"Authentic; Photo:N/A"After nearly 30 years in the rap game, LL Cool J now finds himself in an all too familiar situation for veterans of his ilk. He’s Ali against Holmes. Jordan in a Wizards uniform. A relic who desperately needs to retire. Moreover, he needs to take the pen he used to write Authentic with and ritualistically smash it into pieces because that same well of inspiration that was an oasis to him before is now his worst enemy. Authentic contains every LL cliche you can possibly imagine, everything from shameless braggodicio and unnerving hype to an inordinate amount of lip smacking. Here are five reasons why LL should thank his lucky stars that NCIS: Los Angeles got picked up for another season.

 

Give Me Love

Give me Love; Photo:N/A

“Give Me Love” is exactly what the title implies; a shameless, almost desperate cry for attention – one last grasp at the spotlight that was never really his to begin with. The pulse of this one beats to the same rhythm as “I Need Love,” but never has a love-themed rap song sounded so dated. It’s too reliant on its elementary themes to become anything more than a knock off, an audible equivalent to FUBU: [LISTEN]

Dear diary
I hope she feels the same
I hope she keeps loving me
Keeps loving me as I’m loving
While I’m learning to love her

Whaddup

Whaddup; Photo:N/A

Hearing LL talk about revolution is about as moving as Marion Hill and his promise to return to the NFL. Granted the main idea is there, but the execution is way off. He thinks that between his rep and how loud he shouts into a microphone it’s somehow enough to forget about Deep Blue Sea or even worse, Rollerball. He made his decision to go Hollywood a while ago. And not that that should destroy his credibility, but his statements are far too vague to resonate with any sort of force: [LISTEN]

I can’t take it no more
My nerves so raw
This economy’s out of control
I kick down your door

Between the Sheetz

Between the Sheetz; Photo:N/A

LL’s always been corny. It was just a matter of how much of it can he get away with before it catches up to him. That time is now. He’s fully exposed as a halfwit writer – one that relies on over the top sexual braggadocio to fill in the blanks. His constant lip smattering and knuckle cracking make him more a character of himself than the legend he’s supposed to be: [LISTEN]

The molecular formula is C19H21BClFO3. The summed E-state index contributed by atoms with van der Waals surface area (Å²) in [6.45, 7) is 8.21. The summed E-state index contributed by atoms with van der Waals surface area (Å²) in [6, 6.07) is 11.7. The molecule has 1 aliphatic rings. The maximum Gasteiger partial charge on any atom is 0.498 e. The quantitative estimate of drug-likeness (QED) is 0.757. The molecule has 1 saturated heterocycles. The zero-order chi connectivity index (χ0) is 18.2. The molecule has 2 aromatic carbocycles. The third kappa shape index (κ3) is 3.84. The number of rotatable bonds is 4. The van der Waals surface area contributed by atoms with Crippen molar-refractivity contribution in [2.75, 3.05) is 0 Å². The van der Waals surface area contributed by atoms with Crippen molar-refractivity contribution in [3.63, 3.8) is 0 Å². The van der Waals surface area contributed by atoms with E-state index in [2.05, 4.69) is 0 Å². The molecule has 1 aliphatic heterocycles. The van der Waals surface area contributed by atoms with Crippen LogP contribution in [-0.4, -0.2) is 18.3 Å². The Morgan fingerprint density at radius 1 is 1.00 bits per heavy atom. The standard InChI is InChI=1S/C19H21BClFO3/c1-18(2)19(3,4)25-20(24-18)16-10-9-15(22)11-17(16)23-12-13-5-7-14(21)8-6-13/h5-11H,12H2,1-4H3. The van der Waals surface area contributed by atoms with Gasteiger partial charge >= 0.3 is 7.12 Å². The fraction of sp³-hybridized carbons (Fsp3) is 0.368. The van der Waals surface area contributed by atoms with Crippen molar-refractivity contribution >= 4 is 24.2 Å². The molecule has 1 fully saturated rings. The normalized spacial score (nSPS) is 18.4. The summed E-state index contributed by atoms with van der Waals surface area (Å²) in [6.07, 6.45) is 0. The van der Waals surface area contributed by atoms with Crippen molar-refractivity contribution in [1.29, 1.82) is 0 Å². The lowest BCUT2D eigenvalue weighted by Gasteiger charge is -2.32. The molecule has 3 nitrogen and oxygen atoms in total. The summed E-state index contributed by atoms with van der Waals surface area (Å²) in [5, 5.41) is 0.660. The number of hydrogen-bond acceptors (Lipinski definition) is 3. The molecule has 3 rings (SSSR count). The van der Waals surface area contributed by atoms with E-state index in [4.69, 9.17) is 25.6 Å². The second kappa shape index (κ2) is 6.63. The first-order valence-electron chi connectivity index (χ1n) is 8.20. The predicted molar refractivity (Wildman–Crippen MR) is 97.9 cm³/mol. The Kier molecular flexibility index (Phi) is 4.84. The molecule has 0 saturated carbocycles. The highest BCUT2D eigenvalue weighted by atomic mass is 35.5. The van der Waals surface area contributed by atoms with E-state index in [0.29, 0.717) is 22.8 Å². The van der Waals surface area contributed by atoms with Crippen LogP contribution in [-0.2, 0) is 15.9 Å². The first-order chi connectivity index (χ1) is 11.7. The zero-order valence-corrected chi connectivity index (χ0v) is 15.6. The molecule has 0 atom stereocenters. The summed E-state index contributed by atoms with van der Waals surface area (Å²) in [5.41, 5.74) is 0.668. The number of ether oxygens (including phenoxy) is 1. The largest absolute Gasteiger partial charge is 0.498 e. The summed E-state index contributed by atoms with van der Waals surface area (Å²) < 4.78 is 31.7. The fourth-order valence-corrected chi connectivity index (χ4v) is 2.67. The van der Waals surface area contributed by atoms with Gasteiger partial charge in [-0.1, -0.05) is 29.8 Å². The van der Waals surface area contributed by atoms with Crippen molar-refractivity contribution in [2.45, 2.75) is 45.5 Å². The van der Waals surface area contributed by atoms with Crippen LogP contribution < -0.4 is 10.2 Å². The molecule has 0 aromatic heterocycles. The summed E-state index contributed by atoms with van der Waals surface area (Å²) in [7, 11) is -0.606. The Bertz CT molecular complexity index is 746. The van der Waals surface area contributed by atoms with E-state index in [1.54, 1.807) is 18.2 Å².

I won’t tell nobody baby, you can trust me
You swearin’ that it’s good, I’m thinkin’ it must be
I’m kissin’ on your thighs, relax, don’t rush me
Let me take my time, make your pretty face ugly

Live for You

Live for You; Photo:N/A

Throughout the album, and on this song in particular, there’s this back and forth going on where LL is either trying to be Don “Magic” Juan or Romeo Montague. As terribly polarizing as that is, LL – in between Brad Paisley’s awkwardly auto-tuned hook – does touch upon a morsel of truth, which is that he needs to eliminate certain things in his life. Hopefully that’ll include any and all collaborations with Paisley: [LISTEN]

Tone down the ego, minimize the hate
You add to the magic I was put here to create
You make my vision clearer when I can’t see straight
Show me parts of my life that I need to elminate

We’re the Greatest

We're the Greatest; Photo:N/A

LL’s the type of guy that when he believes in something he’ll see it though to the end – even if he runs the risk of looking like a complete imbecile. Where he finds the inspiration for this song is beyond any reasonable scope of understanding. The content comes from all directions with seemingly no interest in establishing any sort of clear focus. It’s those nonsensical statements that riddle this album with bullet holes: [LISTEN]

You can’t take my God from inside of me
Crosses up, light up the sky with me
I got a lot of crazy crazy on my mind
Like what’s the real reason that the pope resigned